Woman injured in scuffle with bear

The Warren Sentinel

LINDEN — Two protective mothers got in a fight Saturday night in the 100 block of Rambo Court.

In a successful attempt to save her dog, a 73-year-old woman was injured by a mother bear, Virginia Department of Game and Inland Fisheries wildlife biologist Fred Frenzel said.

Late Saturday night, Warren County Sheriffís deputies and Game and Inland Fisheries personnel responded to the reported attack.

Unaware of a mother bear and two cubs in her backyard, the woman let her two dogs outside. The dogs ran after the bears and the two cubs ran up a tree, Frenzel said. The mother bear then grabbed one of the dogs.
"The woman yelled at it, and it didn't let go of the dog. So she ran over and started kicking and hitting the bear," Frenzel said. "At that point, the bear clawed her a couple of times."

The bear let the dog go and pushed the woman to the ground. She gathered the smaller of the two dogs, ran inside and the other dog followed. She received injuries on her arms and leg.

She initially went to Warren Memorial Hospital and was told to go to Winchester Medical Center, Frenzel said. She received no serious injuries and was home the next day.

"She didn't have any bite marks, it was just claw marks. There was claw marks on one arm and there was one claw mark on one leg," Frenzel said. "I'm not a doctor, I can't speak to the severity of the injuries."

The incident was simply a case of a mother bear being protective of her cubs, Frenzel said. The attacked woman understood that and did not want the bears to be shot.

The bears were not shot or trapped because they were not doing anything unusual, Frenzel said. Officials left the scene and allowed the mother bear to gather her cubs.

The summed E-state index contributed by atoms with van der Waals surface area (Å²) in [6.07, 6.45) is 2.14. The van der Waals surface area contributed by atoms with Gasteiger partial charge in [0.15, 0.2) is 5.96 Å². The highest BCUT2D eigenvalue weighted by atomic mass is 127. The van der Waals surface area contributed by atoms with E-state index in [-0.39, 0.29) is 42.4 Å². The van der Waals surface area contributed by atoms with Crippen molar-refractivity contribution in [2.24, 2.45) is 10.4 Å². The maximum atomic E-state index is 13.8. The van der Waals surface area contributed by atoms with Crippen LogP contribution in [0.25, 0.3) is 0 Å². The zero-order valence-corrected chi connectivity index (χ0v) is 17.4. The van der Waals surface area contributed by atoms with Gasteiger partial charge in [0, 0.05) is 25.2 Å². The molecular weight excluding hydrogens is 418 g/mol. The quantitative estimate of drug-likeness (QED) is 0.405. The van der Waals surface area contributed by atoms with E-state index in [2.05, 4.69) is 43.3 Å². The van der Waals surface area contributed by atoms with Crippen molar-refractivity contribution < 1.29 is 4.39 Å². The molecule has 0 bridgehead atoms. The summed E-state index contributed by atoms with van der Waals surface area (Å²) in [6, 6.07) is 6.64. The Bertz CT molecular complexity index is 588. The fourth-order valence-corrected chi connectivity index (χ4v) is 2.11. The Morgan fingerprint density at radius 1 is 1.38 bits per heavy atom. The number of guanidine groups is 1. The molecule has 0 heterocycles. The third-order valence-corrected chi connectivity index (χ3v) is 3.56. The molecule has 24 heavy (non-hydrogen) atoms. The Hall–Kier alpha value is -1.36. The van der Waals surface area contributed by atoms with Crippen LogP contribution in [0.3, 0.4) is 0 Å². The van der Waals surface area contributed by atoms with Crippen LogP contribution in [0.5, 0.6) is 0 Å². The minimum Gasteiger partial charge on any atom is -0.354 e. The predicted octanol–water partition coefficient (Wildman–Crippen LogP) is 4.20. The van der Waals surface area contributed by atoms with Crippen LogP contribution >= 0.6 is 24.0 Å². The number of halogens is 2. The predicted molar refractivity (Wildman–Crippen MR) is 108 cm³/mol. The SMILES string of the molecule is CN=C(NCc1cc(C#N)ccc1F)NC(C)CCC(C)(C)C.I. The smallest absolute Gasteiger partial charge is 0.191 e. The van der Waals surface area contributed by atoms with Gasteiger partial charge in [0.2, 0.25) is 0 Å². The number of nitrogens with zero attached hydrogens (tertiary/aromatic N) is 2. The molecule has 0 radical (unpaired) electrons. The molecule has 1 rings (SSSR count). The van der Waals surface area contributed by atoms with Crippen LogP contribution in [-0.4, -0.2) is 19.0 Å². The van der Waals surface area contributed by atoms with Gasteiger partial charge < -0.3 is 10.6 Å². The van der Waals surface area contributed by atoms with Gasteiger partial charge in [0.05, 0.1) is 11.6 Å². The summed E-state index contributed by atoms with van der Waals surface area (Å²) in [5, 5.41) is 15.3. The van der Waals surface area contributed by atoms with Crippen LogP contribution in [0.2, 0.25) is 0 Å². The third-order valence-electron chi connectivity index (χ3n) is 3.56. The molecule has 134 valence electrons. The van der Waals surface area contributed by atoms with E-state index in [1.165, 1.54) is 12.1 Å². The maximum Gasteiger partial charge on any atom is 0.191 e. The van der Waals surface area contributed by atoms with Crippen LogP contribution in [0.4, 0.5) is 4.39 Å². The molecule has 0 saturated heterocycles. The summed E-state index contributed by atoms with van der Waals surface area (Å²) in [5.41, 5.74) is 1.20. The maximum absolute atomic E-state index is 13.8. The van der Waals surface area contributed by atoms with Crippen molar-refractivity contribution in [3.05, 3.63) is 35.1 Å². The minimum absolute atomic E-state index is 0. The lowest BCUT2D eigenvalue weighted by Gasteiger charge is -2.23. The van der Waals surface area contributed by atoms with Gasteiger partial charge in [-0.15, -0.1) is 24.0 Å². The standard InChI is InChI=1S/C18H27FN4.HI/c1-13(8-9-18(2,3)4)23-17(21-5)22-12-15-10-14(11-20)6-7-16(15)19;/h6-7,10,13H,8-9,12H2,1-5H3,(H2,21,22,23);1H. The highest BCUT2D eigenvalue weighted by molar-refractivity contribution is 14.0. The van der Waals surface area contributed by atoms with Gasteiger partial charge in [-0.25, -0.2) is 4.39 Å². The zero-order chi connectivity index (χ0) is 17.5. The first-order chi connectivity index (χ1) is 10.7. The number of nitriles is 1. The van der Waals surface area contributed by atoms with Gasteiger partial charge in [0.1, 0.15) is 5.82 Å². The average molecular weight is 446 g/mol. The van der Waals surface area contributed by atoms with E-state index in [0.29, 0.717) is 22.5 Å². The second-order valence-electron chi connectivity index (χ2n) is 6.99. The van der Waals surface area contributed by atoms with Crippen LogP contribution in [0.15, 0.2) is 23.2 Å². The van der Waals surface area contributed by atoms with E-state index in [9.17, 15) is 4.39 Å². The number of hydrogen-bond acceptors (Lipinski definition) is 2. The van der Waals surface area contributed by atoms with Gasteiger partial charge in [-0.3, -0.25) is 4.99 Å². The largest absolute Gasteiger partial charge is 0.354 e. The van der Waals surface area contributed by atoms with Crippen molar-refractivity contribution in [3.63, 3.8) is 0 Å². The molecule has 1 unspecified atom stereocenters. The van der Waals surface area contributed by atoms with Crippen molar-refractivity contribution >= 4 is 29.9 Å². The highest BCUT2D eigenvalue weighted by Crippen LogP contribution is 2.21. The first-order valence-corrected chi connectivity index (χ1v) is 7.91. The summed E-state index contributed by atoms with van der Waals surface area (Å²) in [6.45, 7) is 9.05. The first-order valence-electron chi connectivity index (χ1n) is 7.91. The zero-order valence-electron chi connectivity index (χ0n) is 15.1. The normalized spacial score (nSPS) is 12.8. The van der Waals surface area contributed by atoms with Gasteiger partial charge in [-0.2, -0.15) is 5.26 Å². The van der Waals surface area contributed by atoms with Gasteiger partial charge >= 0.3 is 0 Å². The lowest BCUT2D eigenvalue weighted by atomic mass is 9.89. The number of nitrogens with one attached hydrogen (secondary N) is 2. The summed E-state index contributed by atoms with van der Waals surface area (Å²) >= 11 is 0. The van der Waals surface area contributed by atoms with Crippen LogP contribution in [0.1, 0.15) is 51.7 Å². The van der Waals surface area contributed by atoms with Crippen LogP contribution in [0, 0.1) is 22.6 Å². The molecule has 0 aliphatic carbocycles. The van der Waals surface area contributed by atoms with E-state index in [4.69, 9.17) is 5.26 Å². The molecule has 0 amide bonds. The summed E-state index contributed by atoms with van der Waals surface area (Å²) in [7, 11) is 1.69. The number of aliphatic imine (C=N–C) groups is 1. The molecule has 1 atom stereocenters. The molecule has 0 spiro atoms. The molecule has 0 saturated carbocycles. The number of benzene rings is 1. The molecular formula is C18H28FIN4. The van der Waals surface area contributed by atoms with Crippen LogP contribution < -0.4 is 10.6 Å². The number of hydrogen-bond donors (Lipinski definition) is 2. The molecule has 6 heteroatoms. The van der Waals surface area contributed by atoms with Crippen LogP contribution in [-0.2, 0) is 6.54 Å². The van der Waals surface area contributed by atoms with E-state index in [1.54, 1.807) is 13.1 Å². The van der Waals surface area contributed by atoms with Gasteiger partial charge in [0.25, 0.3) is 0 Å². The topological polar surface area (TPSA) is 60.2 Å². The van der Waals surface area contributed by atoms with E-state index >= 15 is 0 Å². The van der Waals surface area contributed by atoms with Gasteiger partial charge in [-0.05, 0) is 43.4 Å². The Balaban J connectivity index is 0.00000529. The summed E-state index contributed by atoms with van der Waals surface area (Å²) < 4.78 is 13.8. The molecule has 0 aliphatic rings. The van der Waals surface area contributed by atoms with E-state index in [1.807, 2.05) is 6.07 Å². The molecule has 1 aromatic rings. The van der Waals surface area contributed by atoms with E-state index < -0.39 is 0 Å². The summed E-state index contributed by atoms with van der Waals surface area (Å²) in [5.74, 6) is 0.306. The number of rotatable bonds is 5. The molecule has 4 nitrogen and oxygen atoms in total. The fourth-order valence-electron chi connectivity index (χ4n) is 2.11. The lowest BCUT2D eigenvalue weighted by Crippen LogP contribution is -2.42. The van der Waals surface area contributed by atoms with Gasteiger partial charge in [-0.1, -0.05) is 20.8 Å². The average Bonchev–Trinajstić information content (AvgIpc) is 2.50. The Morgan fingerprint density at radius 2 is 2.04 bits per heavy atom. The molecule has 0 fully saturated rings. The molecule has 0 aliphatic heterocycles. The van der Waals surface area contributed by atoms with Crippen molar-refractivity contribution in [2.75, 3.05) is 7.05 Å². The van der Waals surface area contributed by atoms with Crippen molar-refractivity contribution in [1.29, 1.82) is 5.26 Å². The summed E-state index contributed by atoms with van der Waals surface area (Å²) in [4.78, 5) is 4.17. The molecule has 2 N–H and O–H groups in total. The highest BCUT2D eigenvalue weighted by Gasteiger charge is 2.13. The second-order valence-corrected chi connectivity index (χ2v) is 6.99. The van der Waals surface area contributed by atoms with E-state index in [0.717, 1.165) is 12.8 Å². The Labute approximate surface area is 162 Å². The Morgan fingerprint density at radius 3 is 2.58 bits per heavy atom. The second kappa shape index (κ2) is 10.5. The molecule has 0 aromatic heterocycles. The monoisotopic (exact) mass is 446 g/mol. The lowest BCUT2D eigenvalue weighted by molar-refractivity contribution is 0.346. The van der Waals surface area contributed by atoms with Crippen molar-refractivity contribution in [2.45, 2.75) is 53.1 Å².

A birdfeeder drew the bears to the yard, Frenzel said, and this was another example of why anything bears could eat should be removed from outside.

"If you live where there are bears — and this year that's almost everywhere — you really need to not have any kind of attractants out," Frenzel said.

Bears react differently toward dogs than humans and their presence changes the chemistry of an interaction, Frenzel said.

"We're not real sure if that is something engrained in their nature from back in the days when there were wolves around and they see these other canines as potential predators of their cubs," Frenzel said.

A bear will generally not come after a leashed dog, Frenzel said. However, a hiker's leashed dog was killed by a bear near on the Snead Farm Fire Road and Loop trail near Dickey Ridge Visitor's Center in the Shenandoah National Park earlier this month.

The hiker's dog was on a retractable leash, but park regulations require a leash less than six feet long. The trail closed after the incident, but has since been reopened.

"I don't know if the retractable leash was so just long. Maybe the bear saw the dog but didn't see the person at first. I don't know, that's just speculation," Frenzel said.

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